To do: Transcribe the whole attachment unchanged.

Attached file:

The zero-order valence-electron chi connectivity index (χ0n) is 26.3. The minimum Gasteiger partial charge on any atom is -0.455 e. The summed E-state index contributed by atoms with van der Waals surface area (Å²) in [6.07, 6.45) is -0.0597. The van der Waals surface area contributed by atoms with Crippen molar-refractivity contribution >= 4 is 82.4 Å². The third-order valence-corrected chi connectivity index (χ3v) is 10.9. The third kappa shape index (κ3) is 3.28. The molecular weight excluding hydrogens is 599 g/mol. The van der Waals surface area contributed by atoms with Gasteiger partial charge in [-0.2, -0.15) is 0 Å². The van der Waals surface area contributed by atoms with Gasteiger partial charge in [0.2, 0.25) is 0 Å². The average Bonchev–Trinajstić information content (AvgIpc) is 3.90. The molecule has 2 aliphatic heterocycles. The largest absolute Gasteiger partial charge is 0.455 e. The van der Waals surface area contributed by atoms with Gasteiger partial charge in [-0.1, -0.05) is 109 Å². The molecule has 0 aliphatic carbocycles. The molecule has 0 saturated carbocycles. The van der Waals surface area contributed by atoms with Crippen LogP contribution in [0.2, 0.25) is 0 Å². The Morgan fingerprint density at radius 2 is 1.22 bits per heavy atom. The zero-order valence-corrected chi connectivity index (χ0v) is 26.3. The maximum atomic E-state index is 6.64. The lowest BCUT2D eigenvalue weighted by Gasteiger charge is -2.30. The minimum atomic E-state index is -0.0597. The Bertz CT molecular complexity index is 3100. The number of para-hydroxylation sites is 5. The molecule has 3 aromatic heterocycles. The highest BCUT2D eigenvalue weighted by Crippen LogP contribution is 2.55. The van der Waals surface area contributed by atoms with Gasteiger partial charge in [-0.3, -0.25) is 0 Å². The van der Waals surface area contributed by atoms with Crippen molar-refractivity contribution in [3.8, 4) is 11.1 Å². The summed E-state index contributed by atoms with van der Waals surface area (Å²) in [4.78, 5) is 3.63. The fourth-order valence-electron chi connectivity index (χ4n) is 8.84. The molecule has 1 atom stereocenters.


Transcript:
The zero-order valence-electron chi connectivity index (χ0n) is 26.3. The minimum Gasteiger partial charge on any atom is -0.455 e. The summed E-state index contributed by atoms with van der Waals surface area (Å²) in [6.07, 6.45) is -0.0597. The van der Waals surface area contributed by atoms with Crippen molar-refractivity contribution >= 4 is 82.4 Å². The third-order valence-corrected chi connectivity index (χ3v) is 10.9. The third kappa shape index (κ3) is 3.28. The molecular weight excluding hydrogens is 599 g/mol. The van der Waals surface area contributed by atoms with Gasteiger partial charge in [-0.2, -0.15) is 0 Å². The van der Waals surface area contributed by atoms with Gasteiger partial charge in [0.2, 0.25) is 0 Å². The average Bonchev–Trinajstić information content (AvgIpc) is 3.90. The molecule has 2 aliphatic heterocycles. The largest absolute Gasteiger partial charge is 0.455 e. The van der Waals surface area contributed by atoms with Gasteiger partial charge in [-0.1, -0.05) is 109 Å². The molecule has 0 aliphatic carbocycles. The molecule has 0 saturated carbocycles. The van der Waals surface area contributed by atoms with Crippen LogP contribution in [0.2, 0.25) is 0 Å². The Morgan fingerprint density at radius 2 is 1.22 bits per heavy atom. The zero-order valence-corrected chi connectivity index (χ0v) is 26.3. The maximum atomic E-state index is 6.64. The lowest BCUT2D eigenvalue weighted by Gasteiger charge is -2.30. The minimum atomic E-state index is -0.0597. The Bertz CT molecular complexity index is 3100. The number of para-hydroxylation sites is 5. The molecule has 3 aromatic heterocycles. The highest BCUT2D eigenvalue weighted by Crippen LogP contribution is 2.55. The van der Waals surface area contributed by atoms with Gasteiger partial charge in [-0.3, -0.25) is 0 Å². The van der Waals surface area contributed by atoms with Crippen molar-refractivity contribution in [3.8, 4) is 11.1 Å². The summed E-state index contributed by atoms with van der Waals surface area (Å²) in [4.78, 5) is 3.63. The fourth-order valence-electron chi connectivity index (χ4n) is 8.84. The molecule has 1 atom stereocenters.